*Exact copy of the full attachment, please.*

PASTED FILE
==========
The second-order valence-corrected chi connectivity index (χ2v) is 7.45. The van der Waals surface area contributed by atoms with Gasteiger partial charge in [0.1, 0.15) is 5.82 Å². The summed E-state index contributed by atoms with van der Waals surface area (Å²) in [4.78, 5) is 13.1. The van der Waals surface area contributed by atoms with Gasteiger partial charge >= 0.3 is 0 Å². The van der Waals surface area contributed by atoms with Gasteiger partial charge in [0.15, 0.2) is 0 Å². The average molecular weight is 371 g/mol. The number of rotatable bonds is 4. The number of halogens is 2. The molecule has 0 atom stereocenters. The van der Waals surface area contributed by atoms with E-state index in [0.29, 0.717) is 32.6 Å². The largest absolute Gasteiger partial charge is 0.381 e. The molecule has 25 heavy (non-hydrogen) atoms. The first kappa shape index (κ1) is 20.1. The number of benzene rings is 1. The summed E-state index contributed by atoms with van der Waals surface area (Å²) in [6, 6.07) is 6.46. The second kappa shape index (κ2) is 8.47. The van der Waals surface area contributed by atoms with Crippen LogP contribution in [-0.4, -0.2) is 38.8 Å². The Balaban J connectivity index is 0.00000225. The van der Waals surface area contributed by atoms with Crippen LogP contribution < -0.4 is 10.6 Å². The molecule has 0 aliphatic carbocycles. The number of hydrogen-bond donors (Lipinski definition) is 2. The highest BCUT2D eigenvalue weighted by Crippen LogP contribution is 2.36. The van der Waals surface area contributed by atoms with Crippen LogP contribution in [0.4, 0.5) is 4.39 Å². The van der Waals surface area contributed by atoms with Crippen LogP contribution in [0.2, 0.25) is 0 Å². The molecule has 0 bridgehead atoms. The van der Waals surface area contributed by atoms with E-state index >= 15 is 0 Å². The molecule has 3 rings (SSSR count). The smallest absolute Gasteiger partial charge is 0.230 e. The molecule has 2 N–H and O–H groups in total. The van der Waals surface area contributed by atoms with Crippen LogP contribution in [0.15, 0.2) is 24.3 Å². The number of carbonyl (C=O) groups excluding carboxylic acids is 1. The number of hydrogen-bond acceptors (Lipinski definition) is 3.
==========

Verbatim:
The second-order valence-corrected chi connectivity index (χ2v) is 7.45. The van der Waals surface area contributed by atoms with Gasteiger partial charge in [0.1, 0.15) is 5.82 Å². The summed E-state index contributed by atoms with van der Waals surface area (Å²) in [4.78, 5) is 13.1. The van der Waals surface area contributed by atoms with Gasteiger partial charge >= 0.3 is 0 Å². The van der Waals surface area contributed by atoms with Gasteiger partial charge in [0.15, 0.2) is 0 Å². The average molecular weight is 371 g/mol. The number of rotatable bonds is 4. The number of halogens is 2. The molecule has 0 atom stereocenters. The van der Waals surface area contributed by atoms with E-state index in [0.29, 0.717) is 32.6 Å². The largest absolute Gasteiger partial charge is 0.381 e. The molecule has 25 heavy (non-hydrogen) atoms. The first kappa shape index (κ1) is 20.1. The number of benzene rings is 1. The summed E-state index contributed by atoms with van der Waals surface area (Å²) in [6, 6.07) is 6.46. The second kappa shape index (κ2) is 8.47. The van der Waals surface area contributed by atoms with Crippen LogP contribution in [-0.4, -0.2) is 38.8 Å². The Balaban J connectivity index is 0.00000225. The van der Waals surface area contributed by atoms with Crippen LogP contribution < -0.4 is 10.6 Å². The molecule has 0 aliphatic carbocycles. The number of hydrogen-bond donors (Lipinski definition) is 2. The highest BCUT2D eigenvalue weighted by Crippen LogP contribution is 2.36. The van der Waals surface area contributed by atoms with Crippen LogP contribution in [0.4, 0.5) is 4.39 Å². The van der Waals surface area contributed by atoms with Crippen LogP contribution in [0.2, 0.25) is 0 Å². The molecule has 0 bridgehead atoms. The van der Waals surface area contributed by atoms with E-state index >= 15 is 0 Å². The molecule has 3 rings (SSSR count). The smallest absolute Gasteiger partial charge is 0.230 e. The molecule has 2 N–H and O–H groups in total. The van der Waals surface area contributed by atoms with Crippen LogP contribution in [0.15, 0.2) is 24.3 Å². The number of carbonyl (C=O) groups excluding carboxylic acids is 1. The number of hydrogen-bond acceptors (Lipinski definition) is 3.